In California, is quality mental health care reaching the kids and young adults who need it most?
Despite recent legislative changes that aim to expand access to mental health services, both nationally and at the state level in California, people in need of care are frequently finding themselves lost in a troubled system. What services are available vary widely by county. Even if you have health coverage, it can be difficult to find a mental health care provider that accepts your insurance. In the case of an acute mental health crisis, hospital beds are few and hard to come by.
The dysfunction takes on new dimensions when you look at youth and young adults. About half of the kids in California are covered by Medi-Cal, and the state’s Medicaid reimbursement rates for providers are some of the lowest in the country. Advocates say that families looking for mental health care for their kids are ending up on waiting lists, and when they do get care, they may not continue seeking it out if it’s of low quality. Youth in need of mental health services are entering the juvenile justice system because their families run out of options that don’t involve law enforcement.
Youth in the child welfare system who are transitioning to adulthood frequently experience mental health issues and have histories of neglect or abuse, but they often have no one to turn to for help. What happens if they’re not getting the help they need, and in the meantime their housing situation is unstable? Young people enrolled in college who are struggling with their mental health might turn to a campus health center, but what if the health center lacks enough resources to meet the demand?
My plan for my 2016 California Fellowship project is to look at the state of mental health care for three different subgroups of youth and young adults in California — community college students, older foster youth, and youth in the juvenile justice system — as a way of illuminating broader issues with our mental health care system, as well as how the system can be strengthened.
With regard to community college students, I’m interested in finding out whether California community colleges have adequate resources (in terms of funding) to provide quality mental health care through campus health centers, especially in comparison to the funding provided to schools in the University of California system. This story grew out of a project that my news organization, New America Media, did at Pierce Community College in Los Angeles; over the past year we worked with a cohort of student journalists there to tell stories about young people dealing with depression, as a way of breaking the silence. Community colleges serve all students — diverse populations of individuals dealing with all different kinds of life circumstances. I want to investigate whether those schools are getting the resources they need to effectively serve the emotional health of this population.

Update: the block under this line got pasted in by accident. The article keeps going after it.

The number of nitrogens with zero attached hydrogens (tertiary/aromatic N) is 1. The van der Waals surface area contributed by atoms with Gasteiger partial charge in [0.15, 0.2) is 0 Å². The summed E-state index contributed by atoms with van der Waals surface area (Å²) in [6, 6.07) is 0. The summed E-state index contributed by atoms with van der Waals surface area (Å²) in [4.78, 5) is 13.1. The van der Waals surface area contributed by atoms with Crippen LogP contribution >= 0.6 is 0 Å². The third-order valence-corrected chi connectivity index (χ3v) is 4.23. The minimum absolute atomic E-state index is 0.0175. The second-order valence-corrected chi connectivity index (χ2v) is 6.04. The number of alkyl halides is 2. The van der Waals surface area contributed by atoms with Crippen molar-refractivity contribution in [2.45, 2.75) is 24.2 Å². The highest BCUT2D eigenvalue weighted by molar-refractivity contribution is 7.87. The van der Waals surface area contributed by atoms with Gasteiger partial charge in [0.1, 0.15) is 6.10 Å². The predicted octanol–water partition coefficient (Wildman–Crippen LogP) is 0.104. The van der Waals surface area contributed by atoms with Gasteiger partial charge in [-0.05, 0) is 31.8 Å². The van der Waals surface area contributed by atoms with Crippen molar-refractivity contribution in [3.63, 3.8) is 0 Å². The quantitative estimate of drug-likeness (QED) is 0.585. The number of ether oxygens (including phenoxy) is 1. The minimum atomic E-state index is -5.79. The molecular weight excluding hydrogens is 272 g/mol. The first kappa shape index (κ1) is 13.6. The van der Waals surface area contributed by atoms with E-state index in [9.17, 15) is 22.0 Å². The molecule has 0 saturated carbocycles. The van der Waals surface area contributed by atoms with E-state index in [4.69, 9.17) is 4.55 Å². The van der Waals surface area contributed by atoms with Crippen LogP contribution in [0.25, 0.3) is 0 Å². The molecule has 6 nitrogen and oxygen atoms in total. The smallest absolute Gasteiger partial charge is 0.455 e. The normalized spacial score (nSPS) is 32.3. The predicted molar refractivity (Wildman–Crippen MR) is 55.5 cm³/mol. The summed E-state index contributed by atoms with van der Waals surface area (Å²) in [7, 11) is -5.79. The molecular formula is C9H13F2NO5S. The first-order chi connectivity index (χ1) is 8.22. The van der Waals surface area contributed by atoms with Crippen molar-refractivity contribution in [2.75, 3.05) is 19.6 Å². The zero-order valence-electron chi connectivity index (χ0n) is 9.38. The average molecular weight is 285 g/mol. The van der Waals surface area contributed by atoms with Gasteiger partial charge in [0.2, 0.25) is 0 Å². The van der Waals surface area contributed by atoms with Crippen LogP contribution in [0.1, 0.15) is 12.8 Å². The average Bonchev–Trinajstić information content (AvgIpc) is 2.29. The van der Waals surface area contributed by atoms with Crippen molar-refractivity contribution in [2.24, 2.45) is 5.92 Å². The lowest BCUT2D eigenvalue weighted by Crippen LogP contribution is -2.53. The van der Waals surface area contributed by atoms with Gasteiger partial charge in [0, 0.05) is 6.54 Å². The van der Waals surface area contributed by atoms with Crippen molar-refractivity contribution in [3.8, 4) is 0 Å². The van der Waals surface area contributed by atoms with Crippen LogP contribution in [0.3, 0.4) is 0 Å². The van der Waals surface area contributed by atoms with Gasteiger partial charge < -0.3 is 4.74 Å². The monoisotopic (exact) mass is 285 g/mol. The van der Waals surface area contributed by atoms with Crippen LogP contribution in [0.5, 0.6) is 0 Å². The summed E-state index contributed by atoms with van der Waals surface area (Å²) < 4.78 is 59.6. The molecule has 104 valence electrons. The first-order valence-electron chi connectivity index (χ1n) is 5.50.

For youth in the child welfare system — specifically older foster youth — I want to find out what access to mental health care looks like in light of the lack of foster placements for older youth who often have mental health needs and, now, the phasing out of group homes in California with the implementation of Assembly Bill 403. Over the past few months, I worked on a storytelling project with a group of youth in the system who have dealt with unstable housing situations because of gaps in the safety net. I’d like to shift my focus to their access to mental health services, because there’s a disproportionate need for them among youth in this population, especially as they’re emancipating.
There’s been a positive development around the providing of mental health care to youth in the juvenile justice system; some advocates hope that the change could result in fewer kids ending up in detention and ultimately the prison system. California’s Department of Health Care Services recently acknowledged that Pathways to Mental Health Services (also known as “Katie A.” benefits), which refer to certain types of community-based mental health treatment, must be extended to all Medicaid-eligible youth in California, not just kids in the child welfare system, as had been the case previously. But I’m interested in finding out what exactly this will mean for kids in the justice system, who are disproportionately in need of mental health treatment (the San Francisco-based Young Minds Advocacy Project estimates that 70 percent of them need such services; around 4,500 will be newly eligible for community-based treatment as a result of the DHCS decision in November).
For those youth who aren’t getting the help they need, where exactly is the system breaking down? If improvements are on the horizon, what will it take for them to be effective and to make a real difference in the lives of individuals? I hope to be able to contribute something to this conversation and the search for solutions.
[Photo by Jesse Millan via Flickr.]